Lower grades are to be expected, particularly at the start of college. Most students arrive thinking they’ll perform as they did in high school and reap the same rewards. Instead, if they do what they always did, they usually will not get what they always got. It may take a floundering semester or two for many students to grasp that and respond effectively. If your student is attending classes, keeping up with assignments, and avoiding academic probation, don’t be too alarmed at declining grades. Ask him what he thinks caused the drop and what he plans to do differently next semester. Help him come up with concrete strategies—something more than simply “study harder.” Students often form study groups to help each other and free tutoring is likely available in many subjects.
Academic support departments may offer workshops on test and note-taking as well.
Succumbing to the latest illness in the dorm is a major downside to group living. Illnesses sweep through campuses like the black plague. While some students struggle to classes, armed with tissues and throat lozenges, others languish in their rooms, dependent on roommates to deliver carry out cartons of chicken soup. It’s tough being sick away from home. A strong immune system is the best defense; care packages from home might include vitamins, cold supplies, and healthy snacks. Perhaps more important is remembering the lessons you taught them about staying healthy: get adequate sleep, wash hands frequently, don’t share cups, toothbrushes, or bites of a cookie, and eat your vegetables. Reminders may elicit an eye roll, but may ultimately help.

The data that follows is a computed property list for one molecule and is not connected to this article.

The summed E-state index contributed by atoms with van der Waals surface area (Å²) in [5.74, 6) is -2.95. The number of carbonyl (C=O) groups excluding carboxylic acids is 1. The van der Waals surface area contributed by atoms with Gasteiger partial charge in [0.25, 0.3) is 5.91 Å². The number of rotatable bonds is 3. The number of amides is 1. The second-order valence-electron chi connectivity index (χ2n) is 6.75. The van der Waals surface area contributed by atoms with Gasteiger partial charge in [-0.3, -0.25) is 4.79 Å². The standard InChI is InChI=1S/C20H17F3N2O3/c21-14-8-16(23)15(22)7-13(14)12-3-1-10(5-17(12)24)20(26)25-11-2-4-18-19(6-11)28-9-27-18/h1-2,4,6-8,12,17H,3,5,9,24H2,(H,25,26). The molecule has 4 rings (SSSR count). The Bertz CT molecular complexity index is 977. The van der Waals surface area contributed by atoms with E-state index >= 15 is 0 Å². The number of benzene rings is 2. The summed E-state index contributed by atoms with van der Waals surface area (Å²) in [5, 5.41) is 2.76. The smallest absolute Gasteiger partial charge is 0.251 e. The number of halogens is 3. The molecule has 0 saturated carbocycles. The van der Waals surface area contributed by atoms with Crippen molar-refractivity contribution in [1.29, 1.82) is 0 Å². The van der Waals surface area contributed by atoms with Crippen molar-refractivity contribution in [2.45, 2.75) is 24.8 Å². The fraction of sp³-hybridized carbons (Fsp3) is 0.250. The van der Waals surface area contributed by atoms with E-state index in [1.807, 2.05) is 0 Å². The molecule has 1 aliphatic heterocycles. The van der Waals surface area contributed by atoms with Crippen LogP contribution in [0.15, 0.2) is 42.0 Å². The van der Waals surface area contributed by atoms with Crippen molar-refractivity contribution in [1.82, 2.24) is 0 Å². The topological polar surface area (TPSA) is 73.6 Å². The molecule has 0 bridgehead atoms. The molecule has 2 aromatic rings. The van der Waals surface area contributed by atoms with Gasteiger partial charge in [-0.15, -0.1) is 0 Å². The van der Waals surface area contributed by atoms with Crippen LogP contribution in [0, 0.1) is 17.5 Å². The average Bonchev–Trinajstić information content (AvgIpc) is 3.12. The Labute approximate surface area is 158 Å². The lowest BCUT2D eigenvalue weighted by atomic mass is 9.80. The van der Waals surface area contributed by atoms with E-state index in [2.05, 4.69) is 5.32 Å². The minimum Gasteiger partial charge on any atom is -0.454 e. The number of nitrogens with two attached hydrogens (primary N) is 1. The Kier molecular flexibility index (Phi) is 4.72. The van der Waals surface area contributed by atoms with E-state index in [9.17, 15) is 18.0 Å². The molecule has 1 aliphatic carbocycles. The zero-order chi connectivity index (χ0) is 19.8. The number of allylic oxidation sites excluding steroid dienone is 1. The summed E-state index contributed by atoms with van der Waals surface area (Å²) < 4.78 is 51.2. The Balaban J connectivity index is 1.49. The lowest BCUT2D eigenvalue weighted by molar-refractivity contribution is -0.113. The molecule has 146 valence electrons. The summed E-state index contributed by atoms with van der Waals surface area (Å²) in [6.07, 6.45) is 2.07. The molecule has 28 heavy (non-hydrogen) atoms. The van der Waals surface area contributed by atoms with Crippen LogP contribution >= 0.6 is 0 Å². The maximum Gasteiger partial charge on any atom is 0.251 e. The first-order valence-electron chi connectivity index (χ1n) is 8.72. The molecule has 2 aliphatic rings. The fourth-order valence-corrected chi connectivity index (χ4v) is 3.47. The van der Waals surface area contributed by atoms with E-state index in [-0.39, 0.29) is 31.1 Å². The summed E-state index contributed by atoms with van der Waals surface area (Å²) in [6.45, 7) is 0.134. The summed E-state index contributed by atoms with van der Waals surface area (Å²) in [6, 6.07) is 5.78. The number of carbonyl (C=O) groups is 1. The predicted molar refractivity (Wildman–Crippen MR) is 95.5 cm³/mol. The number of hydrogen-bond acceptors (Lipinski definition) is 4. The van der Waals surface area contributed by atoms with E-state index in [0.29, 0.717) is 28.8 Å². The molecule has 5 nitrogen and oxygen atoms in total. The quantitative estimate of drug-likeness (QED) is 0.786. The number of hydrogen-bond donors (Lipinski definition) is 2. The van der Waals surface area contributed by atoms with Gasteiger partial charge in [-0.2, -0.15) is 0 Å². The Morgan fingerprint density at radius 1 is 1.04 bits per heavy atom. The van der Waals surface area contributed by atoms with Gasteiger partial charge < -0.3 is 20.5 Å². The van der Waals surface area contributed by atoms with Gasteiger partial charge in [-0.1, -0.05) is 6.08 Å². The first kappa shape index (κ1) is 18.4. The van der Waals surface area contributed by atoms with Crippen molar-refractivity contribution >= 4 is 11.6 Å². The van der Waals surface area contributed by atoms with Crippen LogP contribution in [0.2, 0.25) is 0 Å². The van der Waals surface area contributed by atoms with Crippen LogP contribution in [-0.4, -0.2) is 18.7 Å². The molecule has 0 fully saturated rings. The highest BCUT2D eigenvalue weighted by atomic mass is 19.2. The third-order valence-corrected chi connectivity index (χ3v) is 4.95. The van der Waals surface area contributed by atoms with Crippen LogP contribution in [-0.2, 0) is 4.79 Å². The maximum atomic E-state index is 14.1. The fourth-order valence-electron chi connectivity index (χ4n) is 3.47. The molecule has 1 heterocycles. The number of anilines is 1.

The "freshman fifteen"—that unwanted weight gain born of after-dinner pizza parties and midnight snacks—attaches itself to the abdomens of many students. University of Oxford researchers Claudia Vadeboncoeur, Nicholas Townsend, and Charlie Foster confirmed what many others have noted, that the first year is a prime time for weight gain. According to their analysis, nearly 61 % of freshmen gained on average 7½ pounds. Remind your students that keeping their current size requires keeping their current eating and exercise habits. If they increase the first, they’ll need to increase the second. Googling some before and after pictures of college students may be caution enough.
Temptations to go against their values abound in college. What might seem fine at midnight can leave a young person embarrassed and ashamed when the morning alarm rings. The greater freedom of college adds to the likelihood of missteps. Encourage your student to keep a journal so he can reflect upon his thoughts, feelings, and experiences. Let him know that it’s natural to experiment and to make mistakes. While it’s important that he avoid the mistakes with permanent results, most mistakes can be overcome.
Trust that you’ve taught him well—it’s his time to take the controls. But let him know that he can always talk with you, that you’re still there for him. And when he does, set judgement on the shelf, remember your own youthful mistakes, and respond with empathy.
Few cruise through college perfectly. It’s meant to be a time of growth and trying on independence. Students who remember who they are and why they’re there are most likely to push through the roadblocks and get the most out of the experience.